James Ward rues his failure to set up Andy Murray clash at Wimbledon
- Credit: PA Wire/Press Association Images
A disappointed James Ward was left to ponder what might have been as he failed to set up a dream clash against Andy Murray in the second round at Wimbledon.
Britain’s No2, from Eversholt Street near Euston station, upset the odds to progress through the first round last year, but he was unable to replicate that feat yesterday, losing 6-7 (7-4) 6-4 7-6 (13-11) 7-6 (7-4) against the world No75 Yen-Hsun Lu.
Ward, who used to play at Islington Tennis Centre, converted just one of the 13 break points on offer – and the frustrated 26-year-old also vented his anger at the officials on several occasions for what he thought were incorrect line calls.
However, the toughest part of the defeat was the fact that Murray was waiting in the second round, had he overcome the world number 175.
“Of course I will be thinking that could have been me [when Murray plays his next round],” Ward said. “If I’d won I would be playing on Centre Court. It would have been nice. Obviously it’s tough to think about now.
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“It was a massive prize at the end of it to play Andy in the next round, which everyone was talking about before.”
Ward took issue with several line calls in each set. On one occasion he described a line judge’s call as “ridiculous”, and he booted a stray ball over the net in the third set before sarcastically clapping the umpire towards the end of the fourth.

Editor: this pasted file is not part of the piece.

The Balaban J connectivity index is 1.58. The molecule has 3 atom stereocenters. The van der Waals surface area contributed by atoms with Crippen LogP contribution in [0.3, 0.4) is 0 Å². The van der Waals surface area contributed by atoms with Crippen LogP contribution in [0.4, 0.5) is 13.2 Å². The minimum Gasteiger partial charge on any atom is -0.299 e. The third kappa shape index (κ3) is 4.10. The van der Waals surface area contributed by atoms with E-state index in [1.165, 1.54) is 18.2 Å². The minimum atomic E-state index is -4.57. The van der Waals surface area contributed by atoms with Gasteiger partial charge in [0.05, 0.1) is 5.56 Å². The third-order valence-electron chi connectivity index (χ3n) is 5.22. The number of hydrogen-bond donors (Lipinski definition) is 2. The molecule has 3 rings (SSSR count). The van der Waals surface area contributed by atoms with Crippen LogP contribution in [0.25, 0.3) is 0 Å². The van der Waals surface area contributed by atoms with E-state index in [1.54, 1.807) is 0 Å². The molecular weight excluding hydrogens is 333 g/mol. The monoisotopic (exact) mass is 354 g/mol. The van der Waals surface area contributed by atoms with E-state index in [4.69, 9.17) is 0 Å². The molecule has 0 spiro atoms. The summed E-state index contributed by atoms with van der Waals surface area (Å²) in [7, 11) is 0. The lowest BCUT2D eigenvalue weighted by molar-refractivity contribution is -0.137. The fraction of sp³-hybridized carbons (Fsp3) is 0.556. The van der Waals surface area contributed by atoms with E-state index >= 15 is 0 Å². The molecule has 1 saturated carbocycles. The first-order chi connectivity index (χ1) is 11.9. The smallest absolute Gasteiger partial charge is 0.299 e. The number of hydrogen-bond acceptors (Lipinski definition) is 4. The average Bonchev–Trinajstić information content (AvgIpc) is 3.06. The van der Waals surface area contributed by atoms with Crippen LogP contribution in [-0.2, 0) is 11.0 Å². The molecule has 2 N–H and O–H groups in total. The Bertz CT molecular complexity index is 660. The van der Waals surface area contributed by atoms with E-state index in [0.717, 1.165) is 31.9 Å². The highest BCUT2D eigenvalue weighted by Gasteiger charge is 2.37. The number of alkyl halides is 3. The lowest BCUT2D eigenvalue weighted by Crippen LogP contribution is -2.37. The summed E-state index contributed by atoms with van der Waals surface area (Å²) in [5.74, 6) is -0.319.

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Court 12 is one of the show courts but it does not have the Hawk-eye video replay system, so players cannot challenge decisions.
American doubles pair Bob and Mark Bryan lashed out at Wimbledon chiefs for putting them on Court 12 in last year’s semi-final for that reason, but Ward declined to follow suit.
He added: “There seemed to be a few more [decisions] against me, but sometimes it goes for you and sometimes it doesn’t. It’s not a disadvantage because a lot of other guys in the draw play out there [on Court 12], not just me.
“A lot of other players sort of get by and, again, have some bad calls against them.
Sometimes they wind up winning, sometimes they don’t. It’s not an excuse and not the reason why I lost the match.”
Ward expects the problem to be eradicated in the future by the All England Club introducing technology on all courts.
“I’m sure [that will happen] in time,” he said. “We saw a big plan of what they’re planning to do over the next few years. It will reach the outside courts as well.”